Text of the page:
This article uses just about every Unix worst-practice in the book, but there is a reason for all of them. In this article, we pipe downloaded code directly in to bash as root, run Wine as root, and play around with renaming device nodes. None of this broke anything for me, but if you fubar your system, burn your house down, etc… you can’t say I didn’t warn you.
I’m currently using a Ubuntu 18.04 variant, but any distribution with a modern version of Wine will work.
apt install wine-development
dnf install wine
pacman -S wine
zypper install wine
I have only managed to get serial support working when running as the root user. Despite the fact that my user is a member of the dialout group, and the serial port is owned by the dialout group, I am unable to access the serial port through a wine application unless running Wine as root. This is NOT best practice and should be done with care and the upfront knowledge that things could go horribly wrong. I know if I was reading this, I would have my doubts as to the accuracy of this statement. If anyone does manage to get this to work as a regular user, please let me know via the email address on my QRZ page.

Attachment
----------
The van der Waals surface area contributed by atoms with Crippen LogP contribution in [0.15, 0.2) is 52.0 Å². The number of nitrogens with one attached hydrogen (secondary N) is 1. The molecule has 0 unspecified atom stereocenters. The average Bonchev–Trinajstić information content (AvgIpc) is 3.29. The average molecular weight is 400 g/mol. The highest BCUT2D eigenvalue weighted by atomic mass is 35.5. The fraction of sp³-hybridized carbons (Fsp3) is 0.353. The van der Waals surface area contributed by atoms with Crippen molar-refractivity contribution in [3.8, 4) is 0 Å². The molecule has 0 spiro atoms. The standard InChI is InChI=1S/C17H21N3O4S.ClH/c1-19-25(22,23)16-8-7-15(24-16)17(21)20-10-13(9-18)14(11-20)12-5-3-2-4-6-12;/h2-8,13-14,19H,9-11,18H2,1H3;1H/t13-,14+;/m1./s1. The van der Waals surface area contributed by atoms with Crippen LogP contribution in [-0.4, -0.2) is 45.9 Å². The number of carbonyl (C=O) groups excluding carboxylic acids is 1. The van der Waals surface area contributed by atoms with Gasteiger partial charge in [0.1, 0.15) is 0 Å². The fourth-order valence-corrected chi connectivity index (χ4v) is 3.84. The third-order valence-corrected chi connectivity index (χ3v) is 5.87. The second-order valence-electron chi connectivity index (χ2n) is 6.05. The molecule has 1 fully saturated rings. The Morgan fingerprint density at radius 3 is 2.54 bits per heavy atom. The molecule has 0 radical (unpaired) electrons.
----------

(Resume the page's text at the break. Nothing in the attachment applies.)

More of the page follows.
Big Fat Warning:
The following command executes the development version of Winetricks directly from the Winetricks github repo. As ROOT. If you aren’t comfortable with this, feel free to install “allfonts” from your distribution’s winetricks package (as root). As of this writing, the version packaged with Ubuntu 18.04 does not work as the Powerpoint Viewer executable it downloads does not match the checksum expected by Winetricks. If you decide not to install these fonts, text in the application will show up as blocks and you will not be able to see what you are doing.
sudo sh -s allfonts <<(wget -qO- https://raw.githubusercontent.com/Winetricks/winetricks/master/src/winetricks)
This takes a while, so grab a snack or some coffee or something.